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Venus and Jupiter will appear to almost collide in the skies tonight, sealing their affection with what’s being labeled a celestial “kiss”.
Dr Ain De Horta, an astronomer at Western Sydney University, said this year the pair will look closer than ever before.
“From our point of view it will look like a kiss but they’re very far away so they are blowing a kiss to each other,” he said.
“Venus is what we typically call ‘the morning star’ and alongside it will be another very bright planet, which will be Jupiter.”
Dr De Horta said these two planets are not the only stars of the show, with Saturn and Mars playing maid of honour and best man, the four planets set to line up on the same plane in a rare planet parade.
“They’ll appear like a string of pearls in the very early morning sky,” he said.
According to the night-sky experts, people can step outside and look east and expect the planets to be visible to the naked eye.
NASA describes a conjunction as a time when two planets appear to touch each other in the sky when seen from the Earth’s point of view.
The Venus and Jupiter conjunction usually happens about once a year.
For stargazers in Australia, it will be visible from anywhere between April 30 and May 1 as long as the sky is clear.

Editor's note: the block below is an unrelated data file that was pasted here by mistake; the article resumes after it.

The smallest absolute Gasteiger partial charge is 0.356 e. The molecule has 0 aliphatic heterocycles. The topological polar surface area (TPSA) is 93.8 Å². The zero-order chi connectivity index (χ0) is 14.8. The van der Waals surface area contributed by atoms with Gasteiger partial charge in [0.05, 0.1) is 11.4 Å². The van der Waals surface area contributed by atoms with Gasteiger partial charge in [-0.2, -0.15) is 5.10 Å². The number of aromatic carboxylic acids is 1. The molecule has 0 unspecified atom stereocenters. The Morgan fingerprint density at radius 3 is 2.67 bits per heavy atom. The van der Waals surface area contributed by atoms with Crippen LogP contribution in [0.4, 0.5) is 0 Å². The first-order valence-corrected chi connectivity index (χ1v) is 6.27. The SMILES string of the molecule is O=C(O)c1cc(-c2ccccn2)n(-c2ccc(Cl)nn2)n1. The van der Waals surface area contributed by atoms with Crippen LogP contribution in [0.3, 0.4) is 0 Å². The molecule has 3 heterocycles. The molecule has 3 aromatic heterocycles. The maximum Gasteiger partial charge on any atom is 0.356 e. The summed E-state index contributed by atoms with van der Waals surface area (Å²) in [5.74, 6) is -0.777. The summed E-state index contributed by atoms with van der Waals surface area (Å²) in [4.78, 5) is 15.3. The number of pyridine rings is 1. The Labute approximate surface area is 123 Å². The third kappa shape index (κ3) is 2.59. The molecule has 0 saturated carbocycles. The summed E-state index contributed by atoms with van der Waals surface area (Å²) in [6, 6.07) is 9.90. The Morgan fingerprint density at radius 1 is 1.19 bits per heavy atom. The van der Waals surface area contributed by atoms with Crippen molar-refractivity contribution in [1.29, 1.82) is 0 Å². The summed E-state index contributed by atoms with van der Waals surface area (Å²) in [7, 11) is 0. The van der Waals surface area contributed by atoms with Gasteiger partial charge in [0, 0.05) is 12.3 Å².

Matt Woods from the Perth Observatory says the best time to see it will be around 4am and 5am local time in the state that you’re living in.
“Four or five is the best time to go out. Just go outside and go outside in the front yard or backyard. That’s the easiest way to see it,” Mr Woods said.
“It’s going to be high enough by four or five that it will be above any trees or anything like that and it’s quite noticeable.”
Mr Woods said the proximity of the planets will depend on where in the world you’re looking at them from.
“But they will still be very close together.”
He also added that having a telescope would be ideal to be able to properly see the Venus-Jupiter conjunction.
But he said for those without a telescope it would still be possible to see the planetary phenomenon.
“If you’ve got binoculars, you can see them with binoculars, and even with the naked eye,” Mr Woods said.
In Victoria, a conjunction of Venus and Jupiter event is even being held at Lake Wendouree in Ballarat at 5am on May 1 as part of Dark Sky Week in the state.
After May 1, the planets will continue on their individual paths and appear as if they are moving far away when looked at from Earth.